Surviving Kindergarten: A First-Time Parents’ Guide to The Big Day

Kindergarteners at Parkview Elementary School last year.
Kindergarteners at Parkview Elementary School last year.

She’s MY baby.

And now I have to share her with world, and trust that she will be well-cared for.

That’s what kindergarten felt like for me nine years ago as I prepared to take my five-year-old to her first classroom.

Yes, she attended preschool for two years a couple of days a week. But this was different. This was the beginning of something new, something that was going to last for many years to come.


Come tomorrow, many other families will experience similar bouts of worry, excitement, loss and chaos, especially those first-timers, as they bring their children to the doors of kindergarten and leave them for several hours. And children may, or may not, also experience anxiety and fear as they approach their classroom.

We went to a couple of our wonderful kindergarten teachers, Laura Hofmann and Candace Teal from Santa Susana Elementary School, to ask what parents and kids can do to prepare for kindergarten? After 28 combined years of teaching mostly kindergarten, they had a lot of offer:

1. Bring your kids to the school before the first day. Let them see where the playground is, where their classrooms will be and more. “If we’re here, we’re happy to meet them,” Laura says.

2. Be excited for them! School and learning are fun! This is a big step for all of you, and it’s up to parents to set the tone.

3. Step out a typical class day for them to the best of your ability. Tell them about the different things they will learn, the friends they will make, the fun activities they will do. Answer their questions as best you can. Sometimes what we think is not an issue at all is a huge issue for a child, like where the bathroom is or what they will eat for lunch.

4. There are plenty of books about starting school. Hunt them down and read them to your kids before school starts. Here are a couple of examples:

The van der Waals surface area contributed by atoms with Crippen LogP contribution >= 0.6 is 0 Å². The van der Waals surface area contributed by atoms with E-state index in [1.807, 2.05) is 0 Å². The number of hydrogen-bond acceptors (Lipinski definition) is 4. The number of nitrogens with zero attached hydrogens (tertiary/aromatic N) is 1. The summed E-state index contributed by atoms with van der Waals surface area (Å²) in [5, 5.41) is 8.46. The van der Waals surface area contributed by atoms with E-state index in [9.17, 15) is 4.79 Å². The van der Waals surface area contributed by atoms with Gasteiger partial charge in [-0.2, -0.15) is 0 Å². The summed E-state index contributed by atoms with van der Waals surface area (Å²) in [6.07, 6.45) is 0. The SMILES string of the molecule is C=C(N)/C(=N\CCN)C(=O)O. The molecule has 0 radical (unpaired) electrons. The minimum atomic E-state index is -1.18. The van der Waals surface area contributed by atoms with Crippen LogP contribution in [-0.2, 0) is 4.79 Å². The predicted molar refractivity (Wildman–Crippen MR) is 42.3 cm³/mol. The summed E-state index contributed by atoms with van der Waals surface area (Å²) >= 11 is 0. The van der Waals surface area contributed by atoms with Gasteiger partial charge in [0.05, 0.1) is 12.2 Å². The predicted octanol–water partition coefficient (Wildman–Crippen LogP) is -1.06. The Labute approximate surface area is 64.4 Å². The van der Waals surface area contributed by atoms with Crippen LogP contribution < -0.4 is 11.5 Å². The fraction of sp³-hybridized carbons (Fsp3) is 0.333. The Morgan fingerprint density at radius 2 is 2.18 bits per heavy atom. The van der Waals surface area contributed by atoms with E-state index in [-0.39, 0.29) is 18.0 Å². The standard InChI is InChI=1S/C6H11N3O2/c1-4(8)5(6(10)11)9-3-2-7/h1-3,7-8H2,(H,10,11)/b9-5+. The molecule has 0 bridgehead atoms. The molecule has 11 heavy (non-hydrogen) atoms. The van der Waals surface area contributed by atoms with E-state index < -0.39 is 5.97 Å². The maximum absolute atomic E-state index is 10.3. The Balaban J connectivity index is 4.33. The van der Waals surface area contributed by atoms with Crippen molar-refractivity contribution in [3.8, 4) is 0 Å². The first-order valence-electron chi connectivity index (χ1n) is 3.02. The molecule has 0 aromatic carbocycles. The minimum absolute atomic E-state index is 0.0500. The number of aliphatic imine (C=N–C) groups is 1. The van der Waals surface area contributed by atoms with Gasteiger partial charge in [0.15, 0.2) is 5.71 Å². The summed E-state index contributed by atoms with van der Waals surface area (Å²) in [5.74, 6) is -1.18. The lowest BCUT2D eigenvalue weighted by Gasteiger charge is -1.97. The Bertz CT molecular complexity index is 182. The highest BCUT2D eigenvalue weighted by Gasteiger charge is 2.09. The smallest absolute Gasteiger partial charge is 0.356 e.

Curious George








5. Do attend any parent orientations offered. Most schools do schedule these right before school starts and it helps our level of anxiety to know what can be expected.

6. Tuck a photo or hand-drawn picture in their lunch bag. If they have a favorite pet or stuffed animal, make this your picture, and write a simple note on it for them.

7. Know that your teachers are ready for high emotions. Laura and Candace bring in extra adults (not room parents) to help during those first few days.

8. Do leave your children at the classroom door. Don’t walk in with them and don’t hang around the windows where you can be seen. There is truth to the saying, “Out of sight, out of mind,” and Candace says that many children do calm down and settle into their classroom much easier if mom/dad are not around.

9. If a teacher is faced with an inconsolable student, they will call you. It happens rarely, our teachers say, but they will call.

10. Schedule a playdate for yourself with a friend right after drop off (and having a friend going through a similar time is a blessing). Go to coffee or lunch. Be distracted until it’s time to get your child from school.

11. For some children, it may be a day or two before anxiety kicks in. Make sure you’re on alert for the first week or two.

School is a huge change for a child, but we can help them, and us, find the joy and fun in their new adventure.

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